Global Financial Centres Index

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The Global Financial Centres Index (GFCI) is a ranking of the competitiveness of financial centres based on over 29,000 financial centre assessments from an online questionnaire together with over 100 indices from organisations such as the World Bank, the Organisation for Economic Co-operation and Development (OECD), and the Economist Intelligence Unit. The first index was published in March 2007. It has been jointly published twice per year by Z/Yen Group in London and the China Development Institute in Shenzhen since 2015,[1] and is widely quoted as a source for ranking financial centres.[2][3][4][5]

Ranking

The ranking is an aggregate of indices from five key areas: "business environment", "financial sector development", "infrastructure factors", "human capital", "reputation and general factors". As of September 11, 2017, the top centres worldwide are:[6]

N.B. Wellington, Hamburg, Chengdu, and Buenos Aires are the latest new entries, having not been included in the GFCI 21 ranking.

Financial centre profiles

This report ranked all 92 international financial centers into the following matrix, as of 11 September 2017:[6]

Level Broad & deep
Global Leaders
Relatively broad
Global Diversified
Relatively deep
Global Specialists
Emerging
Global Contenders
Global United Arab Emirates Abu Dhabi
China Beijing
United Arab Emirates Dubai
Germany Frankfurt
Switzerland Geneva
 Hong Kong
United Kingdom London
United States New York City
France Paris
China Shanghai
 Singapore
Australia Sydney
Japan Tokyo
Canada Toronto
Switzerland Zürich
Netherlands Amsterdam
Republic of Ireland Dublin
Russia Moscow
United States Washington, D.C.
Luxembourg Luxembourg
China Shenzhen
China Qingdao
Level Broad & deep
Established Transnational
Relatively broad
Transnational Diversified
Relatively deep
Transnational Specialists
Emerging
Transnational Contenders
Transnational United States Boston
United States Chicago
South Africa Johannesburg
United States Los Angeles
Australia Melbourne
Canada Montreal
United States San Francisco
South Korea Seoul
Sweden Stockholm
Canada Vancouver
Thailand Bangkok
Belgium Brussels
South Korea Busan
Denmark Copenhagen
United Kingdom Edinburgh
Turkey Istanbul
Malaysia Kuala Lumpur
Spain Madrid
Italy Milan
Germany Munich
Italy Rome
 British Virgin Islands
Morocco Casablanca
 Cayman Islands
China Dalian
China Guangzhou
 Jersey
Kazakhstan Almaty
 Bahamas
Qatar Doha
 Gibraltar
 Isle of Man
Level Broad & deep
Established Players
Relatively broad
Local Diversified
Relatively deep
Local Specialists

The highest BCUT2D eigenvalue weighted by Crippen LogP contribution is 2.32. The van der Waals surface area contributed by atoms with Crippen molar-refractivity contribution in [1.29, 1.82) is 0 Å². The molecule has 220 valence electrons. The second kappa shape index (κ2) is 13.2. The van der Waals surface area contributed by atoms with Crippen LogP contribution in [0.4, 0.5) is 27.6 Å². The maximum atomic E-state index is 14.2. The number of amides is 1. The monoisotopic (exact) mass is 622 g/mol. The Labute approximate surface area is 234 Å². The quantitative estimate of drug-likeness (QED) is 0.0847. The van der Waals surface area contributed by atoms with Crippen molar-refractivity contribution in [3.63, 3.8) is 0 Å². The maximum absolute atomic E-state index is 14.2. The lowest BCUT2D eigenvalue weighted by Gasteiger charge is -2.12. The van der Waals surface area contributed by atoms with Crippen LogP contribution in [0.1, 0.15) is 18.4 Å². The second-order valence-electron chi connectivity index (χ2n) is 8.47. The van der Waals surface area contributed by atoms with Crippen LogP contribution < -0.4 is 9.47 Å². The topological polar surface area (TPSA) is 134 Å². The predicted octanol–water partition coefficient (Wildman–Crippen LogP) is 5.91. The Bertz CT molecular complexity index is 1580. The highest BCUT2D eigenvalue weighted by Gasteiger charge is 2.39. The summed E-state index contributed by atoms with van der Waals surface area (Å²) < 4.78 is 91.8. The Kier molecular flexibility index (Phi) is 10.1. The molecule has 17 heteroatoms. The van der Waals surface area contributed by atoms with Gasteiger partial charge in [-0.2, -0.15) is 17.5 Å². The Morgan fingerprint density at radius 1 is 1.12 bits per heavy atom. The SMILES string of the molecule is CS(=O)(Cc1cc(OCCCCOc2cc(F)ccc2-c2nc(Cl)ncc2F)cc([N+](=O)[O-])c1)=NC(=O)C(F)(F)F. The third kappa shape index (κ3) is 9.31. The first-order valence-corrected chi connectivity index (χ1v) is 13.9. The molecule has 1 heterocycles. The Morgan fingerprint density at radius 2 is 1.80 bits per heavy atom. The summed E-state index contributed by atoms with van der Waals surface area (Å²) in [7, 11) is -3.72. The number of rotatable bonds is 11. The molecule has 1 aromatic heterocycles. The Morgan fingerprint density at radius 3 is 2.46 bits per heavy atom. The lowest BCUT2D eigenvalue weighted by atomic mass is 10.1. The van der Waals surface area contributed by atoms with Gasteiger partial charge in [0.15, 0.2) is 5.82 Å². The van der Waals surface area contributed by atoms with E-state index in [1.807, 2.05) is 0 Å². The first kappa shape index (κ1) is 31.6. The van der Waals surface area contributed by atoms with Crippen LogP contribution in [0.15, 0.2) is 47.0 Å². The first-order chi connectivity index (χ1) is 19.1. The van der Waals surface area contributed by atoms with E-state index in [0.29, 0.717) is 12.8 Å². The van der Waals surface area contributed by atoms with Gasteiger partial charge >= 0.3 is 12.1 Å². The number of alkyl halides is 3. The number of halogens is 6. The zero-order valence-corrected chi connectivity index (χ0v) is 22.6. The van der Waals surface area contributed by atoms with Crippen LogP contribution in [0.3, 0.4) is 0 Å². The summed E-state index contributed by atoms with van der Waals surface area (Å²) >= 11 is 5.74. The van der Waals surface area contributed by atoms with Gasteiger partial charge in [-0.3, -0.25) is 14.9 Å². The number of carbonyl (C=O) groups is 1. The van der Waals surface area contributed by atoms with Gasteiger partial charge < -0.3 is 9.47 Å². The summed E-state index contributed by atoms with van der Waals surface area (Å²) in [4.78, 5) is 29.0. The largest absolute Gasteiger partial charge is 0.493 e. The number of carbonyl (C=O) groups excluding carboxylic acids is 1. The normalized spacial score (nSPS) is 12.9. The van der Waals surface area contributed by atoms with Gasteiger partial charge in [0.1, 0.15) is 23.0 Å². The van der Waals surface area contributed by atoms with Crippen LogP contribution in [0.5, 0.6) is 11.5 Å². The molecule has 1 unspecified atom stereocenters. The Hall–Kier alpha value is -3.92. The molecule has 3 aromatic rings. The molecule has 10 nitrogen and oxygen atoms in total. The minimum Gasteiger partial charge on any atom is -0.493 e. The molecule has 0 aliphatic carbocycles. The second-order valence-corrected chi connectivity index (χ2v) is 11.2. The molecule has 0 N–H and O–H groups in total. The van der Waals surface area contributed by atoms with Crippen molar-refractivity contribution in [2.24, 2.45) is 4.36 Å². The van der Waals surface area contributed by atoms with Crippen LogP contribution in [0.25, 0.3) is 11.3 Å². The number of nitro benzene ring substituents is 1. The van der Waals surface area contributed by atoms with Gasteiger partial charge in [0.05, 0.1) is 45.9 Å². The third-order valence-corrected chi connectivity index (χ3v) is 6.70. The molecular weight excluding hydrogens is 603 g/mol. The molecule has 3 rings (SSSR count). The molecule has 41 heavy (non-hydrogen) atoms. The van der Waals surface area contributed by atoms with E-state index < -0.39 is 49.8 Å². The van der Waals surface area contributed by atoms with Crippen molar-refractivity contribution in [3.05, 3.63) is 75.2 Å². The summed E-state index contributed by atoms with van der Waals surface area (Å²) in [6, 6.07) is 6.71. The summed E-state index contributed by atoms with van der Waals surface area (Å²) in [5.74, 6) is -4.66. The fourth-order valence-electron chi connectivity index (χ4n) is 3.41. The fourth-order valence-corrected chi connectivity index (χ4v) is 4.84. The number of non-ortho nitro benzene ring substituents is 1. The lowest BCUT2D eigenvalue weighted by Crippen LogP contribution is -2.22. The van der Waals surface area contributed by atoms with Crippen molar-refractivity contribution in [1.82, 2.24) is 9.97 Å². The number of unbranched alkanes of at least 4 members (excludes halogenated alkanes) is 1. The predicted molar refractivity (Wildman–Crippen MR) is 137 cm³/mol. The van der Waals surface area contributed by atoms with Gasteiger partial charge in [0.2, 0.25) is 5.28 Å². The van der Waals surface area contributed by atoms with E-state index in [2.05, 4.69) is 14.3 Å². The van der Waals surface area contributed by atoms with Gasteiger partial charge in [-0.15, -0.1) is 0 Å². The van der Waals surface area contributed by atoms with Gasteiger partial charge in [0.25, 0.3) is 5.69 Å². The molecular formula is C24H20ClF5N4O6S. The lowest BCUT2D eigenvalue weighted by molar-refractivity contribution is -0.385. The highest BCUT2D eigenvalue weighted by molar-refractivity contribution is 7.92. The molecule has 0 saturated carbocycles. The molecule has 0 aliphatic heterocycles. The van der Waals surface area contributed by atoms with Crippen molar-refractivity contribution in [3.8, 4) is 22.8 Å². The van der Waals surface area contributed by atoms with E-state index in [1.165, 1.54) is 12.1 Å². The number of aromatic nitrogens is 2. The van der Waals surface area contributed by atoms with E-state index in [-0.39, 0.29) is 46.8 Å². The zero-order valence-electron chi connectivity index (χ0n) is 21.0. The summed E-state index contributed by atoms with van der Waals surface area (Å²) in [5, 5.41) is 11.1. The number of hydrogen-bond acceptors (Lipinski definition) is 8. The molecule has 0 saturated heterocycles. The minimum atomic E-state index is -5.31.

Emerging
Evolving Centres
Local Germany Hamburg
Japan Osaka
Czech Republic Prague
Estonia Tallinn
Israel Tel Aviv
Austria Vienna
Poland Warsaw
New Zealand Wellington
Greece Athens
Hungary Budapest
Canada Calgary
United Kingdom Glasgow
Finland Helsinki
Portugal Lisbon
Mexico Mexico City
Norway Oslo
Brazil Rio de Janeiro
Brazil São Paulo
 Bermuda
China Chengdu
 Guernsey
 Liechtenstein
Latvia Riga
Taiwan Taipei
 Trinidad and Tobago
 Bahrain
Argentina Buenos Aires
 Cyprus
Indonesia Jakarta
 Malta
Philippines Manila
 Mauritius
 Monaco
India Mumbai
 Panama
Iceland Reykjavik
Saudi Arabia Riyadh
Russia Saint Petersburg

Key areas

The human capital factors summarise the availability of a skilled workforce, the flexibility of the labour market, the quality of the business education and the skill-set of the workforce, and quality of life. The business environment factors aggregate and value the regulation, tax rates, levels of corruption, economic freedom and how difficult in general it is to do business. To measure regulation an online questionnaire has been used. The financial sector development factors assess the volume and value of trading in capital markets and other financial markets, the cluster effect of the number of different financial service companies at the location, and employment and economic output indicators. The infrastructure factors account for the price and availability of office space at the location, as well as public transport. Reputation and General considers more subjective aspects such as innovation, brand appeal, cultural diversity and competitive positioning.

Industry sectors

The index provides sub-rankings in the main areas of financial services – banking, investment management, insurance, professional services, government and regulation.

References

  1. ^ http://www.longfinance.net/images/gfci/20/GFCI20_26Sep2016.pdf
  2. ^ See, for example, Yoshio Okubo, Vice Chairman, Japan Securities Dealers Association (October 2014). "Comparison of Global Financial Center". Harvard Law School, Program on International Financial Systems, Japan-U.S. Symposium. Retrieved 30 May 2015. 
  3. ^ "New York Strips London of Mantle as World's Top Financial Center". Bloomberg L.P. 17 March 2014. Retrieved 30 May 2015. 
  4. ^ "New York and London vie for crown of world's top financial centre". The Financial Times. 1 October 2014. Retrieved 24 May 2015. 
  5. ^ "Seoul's Rise as a Global Financial Center". The Korea Society. 21 September 2012. Retrieved 25 May 2015. 
  6. ^ a b "The Global Financial Centres Index 22" (PDF). Long Finance. September 2017. 
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